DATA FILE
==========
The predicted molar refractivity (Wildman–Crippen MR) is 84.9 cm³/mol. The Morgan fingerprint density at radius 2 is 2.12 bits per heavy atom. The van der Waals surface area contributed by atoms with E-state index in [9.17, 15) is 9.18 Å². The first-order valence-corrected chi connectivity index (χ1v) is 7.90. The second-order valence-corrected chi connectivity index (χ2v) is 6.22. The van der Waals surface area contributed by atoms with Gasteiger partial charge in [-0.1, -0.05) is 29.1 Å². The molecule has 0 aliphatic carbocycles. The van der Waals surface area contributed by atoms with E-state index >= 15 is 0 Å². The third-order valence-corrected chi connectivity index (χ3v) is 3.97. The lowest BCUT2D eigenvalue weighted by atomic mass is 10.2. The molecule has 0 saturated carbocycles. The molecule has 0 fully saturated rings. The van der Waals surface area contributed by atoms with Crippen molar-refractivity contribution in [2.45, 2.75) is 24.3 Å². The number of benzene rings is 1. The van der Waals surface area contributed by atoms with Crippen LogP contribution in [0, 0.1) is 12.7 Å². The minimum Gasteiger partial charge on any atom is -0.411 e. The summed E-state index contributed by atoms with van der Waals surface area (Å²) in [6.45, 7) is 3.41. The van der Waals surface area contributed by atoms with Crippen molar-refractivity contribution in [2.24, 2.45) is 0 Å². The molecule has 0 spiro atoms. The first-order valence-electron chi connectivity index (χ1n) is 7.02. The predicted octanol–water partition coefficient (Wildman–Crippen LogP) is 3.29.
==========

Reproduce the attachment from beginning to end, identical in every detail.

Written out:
The predicted molar refractivity (Wildman–Crippen MR) is 84.9 cm³/mol. The Morgan fingerprint density at radius 2 is 2.12 bits per heavy atom. The van der Waals surface area contributed by atoms with E-state index in [9.17, 15) is 9.18 Å². The first-order valence-corrected chi connectivity index (χ1v) is 7.90. The second-order valence-corrected chi connectivity index (χ2v) is 6.22. The van der Waals surface area contributed by atoms with Gasteiger partial charge in [-0.1, -0.05) is 29.1 Å². The molecule has 0 aliphatic carbocycles. The van der Waals surface area contributed by atoms with E-state index >= 15 is 0 Å². The third-order valence-corrected chi connectivity index (χ3v) is 3.97. The lowest BCUT2D eigenvalue weighted by atomic mass is 10.2. The molecule has 0 saturated carbocycles. The molecule has 0 fully saturated rings. The van der Waals surface area contributed by atoms with Crippen molar-refractivity contribution in [2.45, 2.75) is 24.3 Å². The number of benzene rings is 1. The van der Waals surface area contributed by atoms with Crippen LogP contribution in [0, 0.1) is 12.7 Å². The minimum Gasteiger partial charge on any atom is -0.411 e. The summed E-state index contributed by atoms with van der Waals surface area (Å²) in [6.45, 7) is 3.41. The van der Waals surface area contributed by atoms with Crippen molar-refractivity contribution in [2.24, 2.45) is 0 Å². The molecule has 0 spiro atoms. The first-order valence-electron chi connectivity index (χ1n) is 7.02. The predicted octanol–water partition coefficient (Wildman–Crippen LogP) is 3.29.